“It was an awful affair altogether”: The Battle of Gettsyburg

This past Sunday, I was able to take the trip North to visit Gettysburg. I’ve been interested in the Civil War since my love of President Lincoln was kindled in 2009 so a trip to the most famous battlefield was a mandatory pilgrimage.

Upon arriving, we by passed the introductory film but for those who are unfamiliar with those three bloody days in July, it’s probably worth shelling out the $12.50. (You also get admission to the museum and cyclorama of Pickett’s Charge) There are also options for bus and private tours of the nearly 6,000 National Park, but we opted for the free self-guided auto tour. You can pick up an auto tour map in the Visitor’s Center that provides information of the events that happened along the route.

Auto Tour route sign

The auto tour starts at McPherson Ridge, to the northwest of the town of Gettysburg, where the battle began on July 1, 1863 at 8am when Union cavalry confronted Confederate infantry. Continuing on, is the Eternal Light Peace Memorial, where at 1 pm on July 1, the Confederates fought back at the Union soldiers on McPherson and Oak Ridge. On the 75th anniversary of the battle, Civil War veterans dedicated this memorial with President Franklin Roosevelt.

Eternal Light Peace Memorial

Eternal Light Peace Memorial

Panorama of Oak Ridge, where Union soldiers fought Confederates until 3pm, when they were forced to retreat.

Panorama of Oak Ridge, where Union soldiers fought Confederates until 3pm, when they were forced to retreat.

Our next stop was the Virginia Memorial, which was also the location of Pickett’s Charge on July 3.  The memorial is located to the east of Spangler Woods with General Robert E. Lee and his favorite horse, Traveler, looking out across the field of Pickett’s Charge.

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There’s a short path that leads down to the location of Pickett’s Charge, but it’s easy to miss if you’re not looking for it. Pickett’s Charge was a devastating blow to Confederate forces, with over 50% of the men in grey killed in action. The reason for the huge Confederate loss was due to an oversight; Emmitsburg Road, which ran between the Confederate and Union lines, dipped into a valley and was bordered by a fence. Basic wartime tactic: you never want to be below your enemy.

Panorama of Pickett's Charge

Panorama of Pickett’s Charge

Another major battle location was Little Round Top, and subsequently Devil’s Den. On July 2, Union forces successfully defeated Confederates who were firing from the nearby Devil’s Den. Though the Confederates were guarded by the natural protection of the boulders of the den,  they were still firing at an enemy that was situated higher above them. Little Round Top provided sweeping views of large sections of the battlefield, making the location incredibly desirable.

Panorama of Little Round Top. The Devil's Den can be seen to the rear left.

Panorama of Little Round Top. The Devil’s Den can be seen to the rear left.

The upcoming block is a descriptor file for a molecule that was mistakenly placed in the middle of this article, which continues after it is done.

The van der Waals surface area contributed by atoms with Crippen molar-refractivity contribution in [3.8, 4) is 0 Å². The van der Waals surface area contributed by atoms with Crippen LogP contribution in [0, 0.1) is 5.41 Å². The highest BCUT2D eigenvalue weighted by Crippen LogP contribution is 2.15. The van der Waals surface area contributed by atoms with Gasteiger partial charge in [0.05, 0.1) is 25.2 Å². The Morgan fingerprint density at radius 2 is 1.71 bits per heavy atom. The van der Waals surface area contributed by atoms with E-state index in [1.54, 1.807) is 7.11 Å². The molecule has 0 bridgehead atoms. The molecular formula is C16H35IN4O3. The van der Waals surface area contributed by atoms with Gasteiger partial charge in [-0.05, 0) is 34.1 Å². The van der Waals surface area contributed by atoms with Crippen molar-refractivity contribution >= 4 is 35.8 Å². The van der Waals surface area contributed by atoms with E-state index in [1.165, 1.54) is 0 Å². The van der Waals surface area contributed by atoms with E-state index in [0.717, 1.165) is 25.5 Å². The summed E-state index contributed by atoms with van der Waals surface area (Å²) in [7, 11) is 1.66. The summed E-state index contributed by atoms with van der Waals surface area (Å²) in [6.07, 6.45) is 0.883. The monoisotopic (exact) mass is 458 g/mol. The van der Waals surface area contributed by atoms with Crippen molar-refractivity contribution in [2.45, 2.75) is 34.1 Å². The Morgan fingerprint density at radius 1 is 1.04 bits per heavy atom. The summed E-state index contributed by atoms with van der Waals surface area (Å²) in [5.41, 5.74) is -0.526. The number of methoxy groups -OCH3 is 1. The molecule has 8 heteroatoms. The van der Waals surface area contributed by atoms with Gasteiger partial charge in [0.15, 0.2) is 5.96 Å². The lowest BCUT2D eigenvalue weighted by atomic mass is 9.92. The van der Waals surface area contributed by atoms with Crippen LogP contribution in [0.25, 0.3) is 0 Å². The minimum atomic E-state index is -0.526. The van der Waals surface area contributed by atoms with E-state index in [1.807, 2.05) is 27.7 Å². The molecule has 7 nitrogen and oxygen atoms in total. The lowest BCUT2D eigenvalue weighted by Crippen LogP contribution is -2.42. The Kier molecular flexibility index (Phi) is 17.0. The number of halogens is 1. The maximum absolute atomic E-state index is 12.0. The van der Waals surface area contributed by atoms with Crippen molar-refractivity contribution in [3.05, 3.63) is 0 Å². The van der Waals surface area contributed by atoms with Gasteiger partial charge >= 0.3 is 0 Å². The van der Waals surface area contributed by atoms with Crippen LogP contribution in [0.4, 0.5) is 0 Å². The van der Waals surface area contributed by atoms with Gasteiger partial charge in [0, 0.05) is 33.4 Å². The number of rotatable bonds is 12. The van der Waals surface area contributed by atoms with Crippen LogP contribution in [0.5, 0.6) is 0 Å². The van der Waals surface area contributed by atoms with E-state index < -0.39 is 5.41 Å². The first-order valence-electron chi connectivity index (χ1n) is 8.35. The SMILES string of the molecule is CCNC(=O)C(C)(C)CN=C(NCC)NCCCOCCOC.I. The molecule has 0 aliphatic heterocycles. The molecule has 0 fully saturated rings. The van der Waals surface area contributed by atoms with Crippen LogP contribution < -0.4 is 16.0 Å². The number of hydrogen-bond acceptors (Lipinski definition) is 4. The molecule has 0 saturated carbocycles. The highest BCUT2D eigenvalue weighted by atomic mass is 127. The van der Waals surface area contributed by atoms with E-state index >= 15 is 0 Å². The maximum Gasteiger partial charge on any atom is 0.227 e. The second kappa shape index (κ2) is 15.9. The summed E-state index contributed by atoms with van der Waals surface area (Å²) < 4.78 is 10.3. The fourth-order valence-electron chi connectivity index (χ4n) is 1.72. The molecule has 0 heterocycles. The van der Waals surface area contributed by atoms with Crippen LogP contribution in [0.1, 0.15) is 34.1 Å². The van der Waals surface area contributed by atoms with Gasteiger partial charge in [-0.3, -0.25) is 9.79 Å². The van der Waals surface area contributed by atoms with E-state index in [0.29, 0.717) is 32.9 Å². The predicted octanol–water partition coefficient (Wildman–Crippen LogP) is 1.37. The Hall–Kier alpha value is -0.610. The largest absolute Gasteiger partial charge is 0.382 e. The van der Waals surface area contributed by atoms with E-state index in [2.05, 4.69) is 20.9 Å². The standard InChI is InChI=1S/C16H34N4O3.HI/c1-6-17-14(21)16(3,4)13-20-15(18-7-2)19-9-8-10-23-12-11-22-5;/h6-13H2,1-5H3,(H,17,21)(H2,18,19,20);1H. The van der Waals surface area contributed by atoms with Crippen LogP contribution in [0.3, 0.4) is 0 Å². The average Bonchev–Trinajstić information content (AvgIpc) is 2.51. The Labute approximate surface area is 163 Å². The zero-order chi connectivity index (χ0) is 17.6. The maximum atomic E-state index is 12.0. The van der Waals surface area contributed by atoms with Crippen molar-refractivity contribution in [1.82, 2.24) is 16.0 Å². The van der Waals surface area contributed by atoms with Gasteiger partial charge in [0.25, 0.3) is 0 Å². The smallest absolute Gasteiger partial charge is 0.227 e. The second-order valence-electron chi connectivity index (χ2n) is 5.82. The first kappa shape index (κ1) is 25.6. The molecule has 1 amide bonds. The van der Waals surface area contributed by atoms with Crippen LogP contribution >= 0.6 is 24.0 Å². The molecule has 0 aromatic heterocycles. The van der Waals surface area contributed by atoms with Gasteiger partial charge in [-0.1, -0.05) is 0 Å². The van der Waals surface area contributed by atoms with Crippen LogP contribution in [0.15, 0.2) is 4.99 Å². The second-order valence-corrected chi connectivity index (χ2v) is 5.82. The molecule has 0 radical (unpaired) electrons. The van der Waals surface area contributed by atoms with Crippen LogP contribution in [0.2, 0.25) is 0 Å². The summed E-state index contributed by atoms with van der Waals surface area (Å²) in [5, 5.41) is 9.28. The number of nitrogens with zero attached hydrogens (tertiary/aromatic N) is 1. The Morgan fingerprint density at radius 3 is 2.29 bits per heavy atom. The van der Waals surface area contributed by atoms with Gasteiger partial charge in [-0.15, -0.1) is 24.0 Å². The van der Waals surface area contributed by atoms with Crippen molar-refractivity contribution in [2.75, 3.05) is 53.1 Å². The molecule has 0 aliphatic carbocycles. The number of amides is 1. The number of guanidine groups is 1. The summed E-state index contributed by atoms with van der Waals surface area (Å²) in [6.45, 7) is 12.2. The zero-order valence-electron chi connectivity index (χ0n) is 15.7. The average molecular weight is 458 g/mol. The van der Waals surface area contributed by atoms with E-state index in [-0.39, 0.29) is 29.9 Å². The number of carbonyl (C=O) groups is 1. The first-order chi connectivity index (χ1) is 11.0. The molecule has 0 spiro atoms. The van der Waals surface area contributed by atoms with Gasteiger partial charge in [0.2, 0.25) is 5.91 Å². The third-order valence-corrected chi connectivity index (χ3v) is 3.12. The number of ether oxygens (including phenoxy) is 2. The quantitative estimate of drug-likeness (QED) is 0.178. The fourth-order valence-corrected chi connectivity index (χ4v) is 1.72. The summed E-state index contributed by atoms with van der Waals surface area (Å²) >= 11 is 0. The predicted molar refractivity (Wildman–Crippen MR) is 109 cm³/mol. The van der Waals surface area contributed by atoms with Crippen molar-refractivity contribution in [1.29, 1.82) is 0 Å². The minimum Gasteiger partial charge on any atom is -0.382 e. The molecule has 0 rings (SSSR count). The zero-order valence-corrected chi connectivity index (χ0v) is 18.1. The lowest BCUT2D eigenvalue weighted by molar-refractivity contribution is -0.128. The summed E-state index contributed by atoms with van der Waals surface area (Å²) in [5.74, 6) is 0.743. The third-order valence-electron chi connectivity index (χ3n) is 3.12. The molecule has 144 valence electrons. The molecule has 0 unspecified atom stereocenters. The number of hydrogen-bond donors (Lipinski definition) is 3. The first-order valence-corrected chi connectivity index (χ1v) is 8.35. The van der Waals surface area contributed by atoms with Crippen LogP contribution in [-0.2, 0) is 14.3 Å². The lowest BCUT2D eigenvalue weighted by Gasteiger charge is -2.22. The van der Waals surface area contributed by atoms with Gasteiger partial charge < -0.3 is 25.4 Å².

Gettysburg is ranked #3 on “most haunted places in America” and the Devil’s Den is perhaps the most haunted place within the battlefield. The location is where Confederate snipers hid to fire at Union forces located on Little Round Top History remembers this location from the infamous picture of the Confederate sharpshooter taken by photographers Alexander Gardner and Timothy O’Sullivan.

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Devil’s Den

There are numerous reports of camera batteries suddenly draining at the location of the photo of the sharpshooter and capturing images that weren’t there, or capturing nothing at all. On our trip, we saw nothing out of the ordinary, though rumor has it the solider haunts the area because the photographers moved his body from it’s original location to stage the photograph.

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On top of Devil’s Den. You can see Little Round Top ahead.

And of course, there’s Abraham Lincoln. On November 19, 1863, President Lincoln visited Gettysburg to dedicate the Soldiers’ National Cemetery and delivered his famous Gettysburg Address.

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Memorial to President Lincoln

Memorial to President Lincoln

Graves of Unknown Soldiers

Graves of Unknown Soldiers

Soldiers' National Monument, approximate location of where Lincoln delivered the Gettysburg Address

Soldiers’ National Monument, approximate location of where Lincoln delivered the Gettysburg Address

Though I’m a big fan of Lincoln, I didn’t know too many details about the battle. Being submerged in the actual location is perhaps one of the best ways to learn; seeing the same sights soldiers saw 150 years ago is quite surreal and humbling.

It’s impossible not to think of the thousands of lives who fought and how their loss completely changed our history.

Gettysburg Tips:

  • Plan plenty of time when visiting Gettysburg. We didn’t arrive at Gettysburg until about noon and didn’t finish our tour until about 4pm.
  • The park also offers hiking and bridle trails, if you prefer a more authentic experience.
  • It’s hot in the summer. I’m not sure what it is about historic areas, but they seem to be about 10 degrees hotter than any surrounding area. Dress accordingly.
  • It might be helpful if you brush up on some Civil War history. Unless you enjoy learning through submersion, which is cool too!
  • It’s practically free (unless you choose the add-ons) and you have literally no excuse to pay this important historic park a visit!